Asbestos and trichloroethylene are among 10 chemicals the U.S. Environmental Protection Agency is targeting for action following changes to its mandate.
Recent amendments to the U.S. Toxic Substances Control Act (TSCA) require the Environmental Protection Agency (EPA) to evaluate existing chemicals to determine if they “present an unreasonable risk of injury to health or the environment.” Evaluations must be completed within three years. If the EPA determines a substance presents an unreasonable risk, the EPA must mitigate the risks within two years. This may involve restrictions on use, phase-outs and outright bans.
Trichloroethylene (TCE) is an industrial solvent often used as a degreasing agent and also used to make other chemicals. Based upon known health risks, the EPA is also proposing a specific ban on the use of TCE as an aerosol degreaser and for spot cleaning in dry cleaning facilities. Classified as a human carcinogen by the International Agency for Research on Cancer, TCE is linked to kidney cancer. It was also recently reviewed and added to the U.S. National Toxicology Program 14th Report on Carcinogens
Asbestos is a well-known human carcinogen. Some 125 million people worldwide are exposed to asbestos at the workplace. It’s also estimated that about half of the deaths from occupational cancer result from exposure to asbestos.
The World Health Organization’s International Agency for Research on Cancer declared asbestos a human carcinogen in 1987. In 1989 the EPA used the TSCA to ban most asbestos-containing products but the ban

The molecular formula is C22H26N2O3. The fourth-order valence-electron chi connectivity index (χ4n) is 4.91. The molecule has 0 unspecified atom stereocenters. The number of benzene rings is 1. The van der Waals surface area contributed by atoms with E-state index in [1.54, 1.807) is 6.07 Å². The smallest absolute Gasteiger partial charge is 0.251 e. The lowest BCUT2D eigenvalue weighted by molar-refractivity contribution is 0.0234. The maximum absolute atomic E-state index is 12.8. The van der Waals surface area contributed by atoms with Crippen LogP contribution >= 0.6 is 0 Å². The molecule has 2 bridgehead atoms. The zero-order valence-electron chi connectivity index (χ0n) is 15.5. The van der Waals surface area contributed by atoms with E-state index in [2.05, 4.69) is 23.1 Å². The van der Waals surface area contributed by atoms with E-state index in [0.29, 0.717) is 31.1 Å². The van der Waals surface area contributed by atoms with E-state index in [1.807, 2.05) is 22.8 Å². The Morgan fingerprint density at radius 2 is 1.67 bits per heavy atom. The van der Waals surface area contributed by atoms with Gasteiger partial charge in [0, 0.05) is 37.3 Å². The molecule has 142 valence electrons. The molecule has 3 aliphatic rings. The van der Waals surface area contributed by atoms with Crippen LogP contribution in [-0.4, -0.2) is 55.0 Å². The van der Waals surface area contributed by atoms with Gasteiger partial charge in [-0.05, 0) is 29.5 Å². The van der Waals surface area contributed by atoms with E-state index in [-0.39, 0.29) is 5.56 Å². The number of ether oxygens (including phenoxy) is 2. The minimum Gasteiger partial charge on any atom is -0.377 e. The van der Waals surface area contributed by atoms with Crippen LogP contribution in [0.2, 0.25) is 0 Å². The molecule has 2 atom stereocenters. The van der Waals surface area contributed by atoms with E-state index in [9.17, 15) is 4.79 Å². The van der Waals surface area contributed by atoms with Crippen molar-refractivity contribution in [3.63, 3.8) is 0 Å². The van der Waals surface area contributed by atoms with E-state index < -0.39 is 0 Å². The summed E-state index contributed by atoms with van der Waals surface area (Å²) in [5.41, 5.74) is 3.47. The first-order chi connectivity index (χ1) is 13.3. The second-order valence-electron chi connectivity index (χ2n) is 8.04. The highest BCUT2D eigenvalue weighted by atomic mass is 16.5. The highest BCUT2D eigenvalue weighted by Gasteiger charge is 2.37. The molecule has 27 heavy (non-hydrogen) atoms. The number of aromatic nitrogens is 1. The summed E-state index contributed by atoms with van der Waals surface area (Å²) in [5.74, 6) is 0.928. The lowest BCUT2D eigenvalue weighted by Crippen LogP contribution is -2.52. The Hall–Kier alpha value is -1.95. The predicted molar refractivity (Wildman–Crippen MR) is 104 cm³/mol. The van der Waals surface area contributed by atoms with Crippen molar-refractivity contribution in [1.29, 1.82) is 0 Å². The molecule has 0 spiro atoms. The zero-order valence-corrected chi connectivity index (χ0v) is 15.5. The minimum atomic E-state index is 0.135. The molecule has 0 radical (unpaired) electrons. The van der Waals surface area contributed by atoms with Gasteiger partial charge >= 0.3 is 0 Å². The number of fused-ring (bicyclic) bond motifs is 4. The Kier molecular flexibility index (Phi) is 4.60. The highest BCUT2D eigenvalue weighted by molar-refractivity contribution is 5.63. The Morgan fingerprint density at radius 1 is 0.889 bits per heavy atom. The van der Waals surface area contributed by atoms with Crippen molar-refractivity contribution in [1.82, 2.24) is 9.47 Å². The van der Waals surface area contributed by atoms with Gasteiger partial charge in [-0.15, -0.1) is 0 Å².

was overturned in court several years later.
Canada’s federal government recently announced an asbestos ban
after mounting pressure from labour, health, environmental and community groups and from affected workers and their families. The government has committed to creating new regulations to ban the manufacture, use, import and export of asbestos under the Canadian Environmental Protection Act.
Canada joins 55 other countries that have already banned asbestos. Major nations yet to impose complete bans include China, Russia, India and the United States.
The WHSC offers a number of training programs
to help workplaces better understand their legal duties and responsibilities related to workplace hazards including toxic substances. Many of these same programs offer essential insight into the tools and information needed to identify and control or eliminate harmful workplace toxins.
To learn more:
Call: 1-888-869-7950 and ask to speak to a training services representative
Other related resources:
EPA Names First Chemicals for Review Under New TSCA Legislation
CAREX Canada profile on trichloroethylene
Trichloroethylene (TCE) Toxics Use Reduction Institute
Occupational Cancer Research Centre asbestos resources